The 2022 hurricane season is about to begin, both in the Northeast Pacific and in the North Atlantic, which can bring with them intense winds, torrential rains, landslides, among other effects. Given this, it is important to know what hurricanes are, how they are classified, associated dangers and risks, among other data to be prepared.
What are tropical cyclones?
A tropical cyclone is an organized system of clouds and storms that originates over tropical waters and has a closed center of circulation in the lower levels of the atmosphere. Tropical cyclones rotate, around a low-pressure center, counterclockwise in the northern hemisphere while they rotate clockwise in the southern hemisphere. Hurricanes are tropical cyclones and many times in Mexico, hurricanes are referred to as tropical cyclones.
What is the origin of tropical cyclones?
Tropical cyclones form over warm tropical waters with sea surface temperatures greater than 27°C. Warm, moist air over the oceans rises from near the surface.
As warm, moist air rises, less air remains near the surface, causing an area of lower air pressure near the ocean. Higher pressure (denser) air from surrounding areas fills the low-pressure area.
As the warm, moist air continues to rise, the surrounding incoming air bends, thanks to the Coriolis effect, generates a rotating movement.
As warm, moist air rises, it cools, causing the formation of clouds and areas of thunderstorms. This agglomeration of clouds, storms, and rotating air grows, fueled by heat from the ocean and heat released during cloud formation. The warmer the water at the sea surface, the greater the evaporation, providing moisture for the cyclone. Another factor to consider is that there must be weak winds in the upper atmosphere, strong winds disorganize the system and prevent its development.
The closer you are to the center of the system, the faster the winds will turn, leading to the formation of the famous “eye” of a hurricane. While in the regions close to the eye (called the eyewall) they present the strongest winds and rains. Inside the eye, there is relative calm, in addition to being the area with the lowest pressure in the system.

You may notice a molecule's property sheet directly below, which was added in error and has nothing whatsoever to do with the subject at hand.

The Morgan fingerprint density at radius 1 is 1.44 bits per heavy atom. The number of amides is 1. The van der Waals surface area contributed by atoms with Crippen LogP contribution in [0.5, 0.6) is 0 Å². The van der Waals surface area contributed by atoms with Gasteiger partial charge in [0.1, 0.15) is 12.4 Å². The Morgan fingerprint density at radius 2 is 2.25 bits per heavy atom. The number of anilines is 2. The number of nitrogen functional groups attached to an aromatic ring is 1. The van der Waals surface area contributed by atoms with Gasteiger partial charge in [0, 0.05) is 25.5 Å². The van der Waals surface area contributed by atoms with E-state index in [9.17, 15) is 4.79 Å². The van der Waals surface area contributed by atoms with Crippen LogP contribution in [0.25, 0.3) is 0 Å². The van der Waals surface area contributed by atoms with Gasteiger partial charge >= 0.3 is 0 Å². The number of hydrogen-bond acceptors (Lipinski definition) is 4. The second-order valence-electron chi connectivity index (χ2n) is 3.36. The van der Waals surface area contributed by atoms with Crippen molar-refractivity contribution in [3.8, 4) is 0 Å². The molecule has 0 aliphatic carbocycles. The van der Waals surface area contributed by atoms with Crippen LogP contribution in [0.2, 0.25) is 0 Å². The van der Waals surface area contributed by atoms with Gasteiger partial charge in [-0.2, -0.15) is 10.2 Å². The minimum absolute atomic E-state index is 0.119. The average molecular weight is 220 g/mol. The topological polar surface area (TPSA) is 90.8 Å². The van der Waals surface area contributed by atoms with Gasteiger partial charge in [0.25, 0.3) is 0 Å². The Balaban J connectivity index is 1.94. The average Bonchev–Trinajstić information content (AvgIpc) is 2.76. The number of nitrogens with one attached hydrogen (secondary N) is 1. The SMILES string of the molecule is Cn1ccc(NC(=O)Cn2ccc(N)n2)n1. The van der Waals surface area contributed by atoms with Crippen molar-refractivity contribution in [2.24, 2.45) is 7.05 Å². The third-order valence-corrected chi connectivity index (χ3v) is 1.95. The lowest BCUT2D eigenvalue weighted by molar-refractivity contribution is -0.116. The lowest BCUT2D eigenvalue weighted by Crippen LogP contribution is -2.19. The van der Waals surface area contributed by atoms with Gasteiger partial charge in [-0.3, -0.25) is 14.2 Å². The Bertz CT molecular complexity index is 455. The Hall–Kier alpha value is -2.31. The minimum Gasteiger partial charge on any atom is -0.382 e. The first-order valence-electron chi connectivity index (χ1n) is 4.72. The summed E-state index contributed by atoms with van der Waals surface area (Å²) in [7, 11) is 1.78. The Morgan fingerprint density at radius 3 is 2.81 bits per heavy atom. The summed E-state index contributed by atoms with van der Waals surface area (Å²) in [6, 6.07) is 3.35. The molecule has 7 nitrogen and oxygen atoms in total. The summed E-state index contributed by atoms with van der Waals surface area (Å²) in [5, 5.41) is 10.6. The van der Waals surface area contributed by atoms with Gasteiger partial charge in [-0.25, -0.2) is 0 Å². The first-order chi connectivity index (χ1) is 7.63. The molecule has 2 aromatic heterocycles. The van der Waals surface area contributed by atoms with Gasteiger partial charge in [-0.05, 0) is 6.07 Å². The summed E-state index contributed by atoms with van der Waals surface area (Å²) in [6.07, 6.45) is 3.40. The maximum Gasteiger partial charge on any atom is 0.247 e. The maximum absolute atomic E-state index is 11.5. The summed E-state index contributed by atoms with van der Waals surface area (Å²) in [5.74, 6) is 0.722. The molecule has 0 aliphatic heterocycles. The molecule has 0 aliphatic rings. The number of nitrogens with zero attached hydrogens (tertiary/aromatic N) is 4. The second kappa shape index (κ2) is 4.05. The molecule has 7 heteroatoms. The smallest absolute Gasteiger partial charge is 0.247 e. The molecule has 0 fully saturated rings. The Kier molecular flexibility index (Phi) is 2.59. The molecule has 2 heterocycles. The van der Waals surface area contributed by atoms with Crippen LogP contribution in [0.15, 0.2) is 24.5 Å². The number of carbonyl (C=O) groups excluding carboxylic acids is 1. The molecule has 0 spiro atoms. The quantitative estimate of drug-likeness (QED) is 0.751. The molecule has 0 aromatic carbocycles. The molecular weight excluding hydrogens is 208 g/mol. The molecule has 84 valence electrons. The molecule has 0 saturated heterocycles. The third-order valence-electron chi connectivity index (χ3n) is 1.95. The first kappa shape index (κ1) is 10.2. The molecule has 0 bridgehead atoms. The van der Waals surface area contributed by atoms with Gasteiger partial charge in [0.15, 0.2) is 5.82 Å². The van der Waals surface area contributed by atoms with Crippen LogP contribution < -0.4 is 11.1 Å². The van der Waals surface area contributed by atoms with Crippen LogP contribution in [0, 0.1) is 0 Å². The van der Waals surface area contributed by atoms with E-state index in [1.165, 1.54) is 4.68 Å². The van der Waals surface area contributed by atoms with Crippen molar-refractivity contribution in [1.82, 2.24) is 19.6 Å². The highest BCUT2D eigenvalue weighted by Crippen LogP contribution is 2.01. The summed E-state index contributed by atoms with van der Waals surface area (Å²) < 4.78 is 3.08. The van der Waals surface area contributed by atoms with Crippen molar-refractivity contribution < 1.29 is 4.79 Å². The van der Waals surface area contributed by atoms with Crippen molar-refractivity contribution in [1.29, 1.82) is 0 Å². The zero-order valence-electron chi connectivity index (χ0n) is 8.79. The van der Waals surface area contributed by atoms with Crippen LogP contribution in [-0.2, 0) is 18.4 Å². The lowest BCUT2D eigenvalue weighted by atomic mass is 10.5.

Classification of tropical cyclones
Tropical cyclones are classified into three stages of evolution according to the speed of their maximum sustained 1-minute winds:
- Tropical depression: when its winds are less than 63 km/h.
- Tropical storm: comprising winds between 63 km/h and 118 km/h.
- Hurricane: when presenting winds with a speed greater than 118 km/h. At this stage, the eye begins to form. Hurricanes are classified into 5 categories according to the speed of their maximum sustained winds using the Saffir-Simpson scale:
- Category 1 – 119-153km/h
- Category 2 – 154-177km/h
- Category 3 (high intensity hurricane) – 178-208 km/h
- Category 4 (high intensity hurricane) – 209-251 km/h
- Category 5 (high intensity hurricane) – 252 km/h or higher
It should be noted that the term “TROPICAL CYCLONE” is a generic concept that ranges from a tropical depression to a category 5 hurricane, used in both the North Atlantic and the Northeast Pacific, as well as the terms typhoon (used in the Northwest Pacific) and Cyclone tropical (South Pacific).
Hazards and risks associated with tropical cyclones
Intense Winds: The most intense hurricanes can present sustained winds greater than 178 km/h and gusts that exceed 200 km/h or higher, launching loose objects at high speed, knocking down trees, branches, signs, and detaching roofs.
Torrential rains: it is not necessary for an intense hurricane to occur, a tropical depression can leave in a few hours the equivalent of months of rain, causing floods, overflowing rivers, and landslides on unstable slopes.
Landslide of slopes: slopes of hills or mountains can detach due to intense rains that saturated the soil with water. Deforestation makes many of these slopes prone to slipping and causing severe damage to the population surrounding these areas.
Storm tides: it is an increase in the waves of the sea as a result of the intense winds and the drop in atmospheric pressure associated with the passage of a tropical cyclone, causing flooding in coastal regions.
Names that will be used in the 2022 season
The tropical cyclone season begins on May 15 in the Northeast Pacific, while in the North Atlantic it begins on June 1, concluding on November 30 in both ocean basins.
According to the World Meteorological Organization (WMO), the designated names for this year’s Northeast Pacific tropical storms and hurricanes are:
AGATHA, BLAS, CELIA, DARBY, ESTELLE, FRANK, GEORGETTE, HOWARD, IVETTE, JAVIER, KAY, LESTER, MADELEINE, NEWTON, ORLENE, PAINE, ROSLYN, SEYMOUR, TINA, VIRGIL, WINIFRED, XAVIER, YOLANDA, ZEKE.
While for the Atlantic these names will be used:
ALEX, BONNIE, COLIN, DANIELLE, EARL, FIONA, GASTON, HERMINE, IAN, JULIA, KARL, LISA, MARTIN, NICOLE, OWEN, PAULA, RICHARD, SHARY, TOBIAS, VIRGINIE, WALTER.
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